News | May 7, 2020

Cracking the code- the new RICS code for leasing business premises

The RICS has issued the 1st Edition of a new code which comes into effect on 1st September 2020 as a RICS Professional Statement. The aim is fundamentally to improve transparency and fairness in the negotiation of commercial leases of offices, shops and other business premises.

The new and revised Code for leasing business premises (the “2020 Code”) is endorsed by other organisations including BPF, REVO, Law Society, Federation of Small Businesses, Association of Licensed Multiple Retailers and BCO.

The objective of the 2020 Code is to improve the quality and fairness of initial negotiations on lease terms and to promote the use of comprehensive heads of terms. The intention is to introduce mandatory requirements for RICS members and regulated firms to provide written heads of terms and to provide assurance and clarity for occupiers and promote a less adversarial relationship between occupiers and owners and their advisors. The 2020 Code encourages surveyors and lawyers to work more collaboratively and encourages occupiers to take professional advice.

Compliance with the 2020 Code is compulsory for RICS members and applies to most business premises to be leased for any period over 6 months. The 2020 Code can be found on the RICS website:

The 2020 Code comprises 4 elements:

  • Mandatory requirements on surveyors
  • Lease negotiation best practice
  • A template heads of terms and checklist
  • A guide for landlords and tenants

The Mandatory Requirements are as follows:

  1. Negotiations over the lease must be approached in a constructive and collaborative manner.
  2. A party that is not represented by an RICS member or other property professional must be advised by the other party or its agents about the existence of the Code and its supplemental guide and must be recommended to obtain professional advice.
  3. At a lease renewal or extension, the heads of terms must comply with the above except for any terms that are stated to follow the tenant’s existing lease subject to reasonable modernisation.
  4. Negotiations should aim to produce letting terms that achieve a fair balance between the parties having regard to their respective commercial interests.
  5. The agreement as to the terms of the lease on a vacant possession letting must be recorded in written heads of terms, stating that it is ‘subject to contract’ and summarising, as a minimum, the position on each of the following aspects:
    • any special rights to be granted, such as parking or telecom/data access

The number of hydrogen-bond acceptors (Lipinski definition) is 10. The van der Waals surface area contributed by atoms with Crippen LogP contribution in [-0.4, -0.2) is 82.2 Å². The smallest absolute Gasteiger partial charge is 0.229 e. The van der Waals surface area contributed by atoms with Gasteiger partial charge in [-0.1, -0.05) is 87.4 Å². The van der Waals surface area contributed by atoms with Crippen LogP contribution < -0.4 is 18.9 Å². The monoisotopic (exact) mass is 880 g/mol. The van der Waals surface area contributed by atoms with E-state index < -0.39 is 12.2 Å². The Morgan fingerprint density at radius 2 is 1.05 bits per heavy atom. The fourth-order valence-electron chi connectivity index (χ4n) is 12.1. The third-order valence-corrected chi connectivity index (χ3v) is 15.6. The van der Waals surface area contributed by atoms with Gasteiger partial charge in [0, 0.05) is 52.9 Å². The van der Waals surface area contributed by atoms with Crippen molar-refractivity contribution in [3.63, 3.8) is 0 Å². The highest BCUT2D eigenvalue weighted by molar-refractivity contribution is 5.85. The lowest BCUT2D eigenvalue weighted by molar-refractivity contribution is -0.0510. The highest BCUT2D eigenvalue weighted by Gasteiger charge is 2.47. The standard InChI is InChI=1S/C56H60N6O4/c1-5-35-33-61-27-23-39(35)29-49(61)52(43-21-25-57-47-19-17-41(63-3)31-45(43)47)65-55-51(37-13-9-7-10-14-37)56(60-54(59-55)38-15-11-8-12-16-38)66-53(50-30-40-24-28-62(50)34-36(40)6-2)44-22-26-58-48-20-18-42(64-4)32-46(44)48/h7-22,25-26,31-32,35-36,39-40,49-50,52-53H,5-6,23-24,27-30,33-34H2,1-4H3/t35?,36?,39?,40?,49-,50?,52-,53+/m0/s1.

• the identity and extent of the premises (and requiring the landlord to arrange the provision of a Land Registry-complaint plan if the lease is registerable)
    • the length of term and whether the Landlord and Tenant Act 1954 will apply or be excluded
    • any options for renewal or break rights
    • any requirements for a guarantor and/or rent deposit
    • the amount of rent, frequency of payment and whether exclusive of business rates
    • whether the landlord intends to charge VAT on the rent
    • any rent-free period or other incentive
    • any rent reviews including frequency and basis of review
    • liability to pay service charge and/or insurance premiums
    • rights to assign, sublet, charge or share the premises
    • repairing obligations
    • the initial permitted use and whether any changes of use will be allowed
    • rights to make alterations and any particular reinstatement obligations
    • any initial alterations or fit-out (if known) and
    • any conditions of the letting, such as subject to surveys, board approval or planning permission.

6. The landlord (or its surveyor) will be responsible for securing that compliant heads of terms are in place before the initial draft lease is circulated.

The good practice provisions of the 2020 Code include:

  • Matters to be covered by the parties and their agents in the negotiations leading to the heads of terms and also matters to be considered by the parties and their legal advisers in the preparation and negotiation of the lease itself.
  • Before signing a lease, all parties (landlords, tenants and any guarantors) should work with professional advisors to ensure the lease matches their requirements and that they understand all the terms and conditions. Parties should consult property professionals before agreeing heads of terms, since the early stage of negotiations is often the best time to resolve important issues.
  • Sometimes the landlord will itself be a tenant of the property and this may restrict the flexibility of terms the landlord can offer.  Landlords should always state in advance if this is so and the tenant’s property lawyer should check the terms of the landlord’s lease
  • A prospective tenant should not assume that a landlord complies with the 2020 Code unless the landlord confirms that it is doing so, and in any event the 2020 Code does not provide all the protection needed when leasing premises, so obtaining professional advice is essential.

The template heads of terms follow the terms of the 2020 Code and the checklist is a tool to ensure any heads issued mirror the template.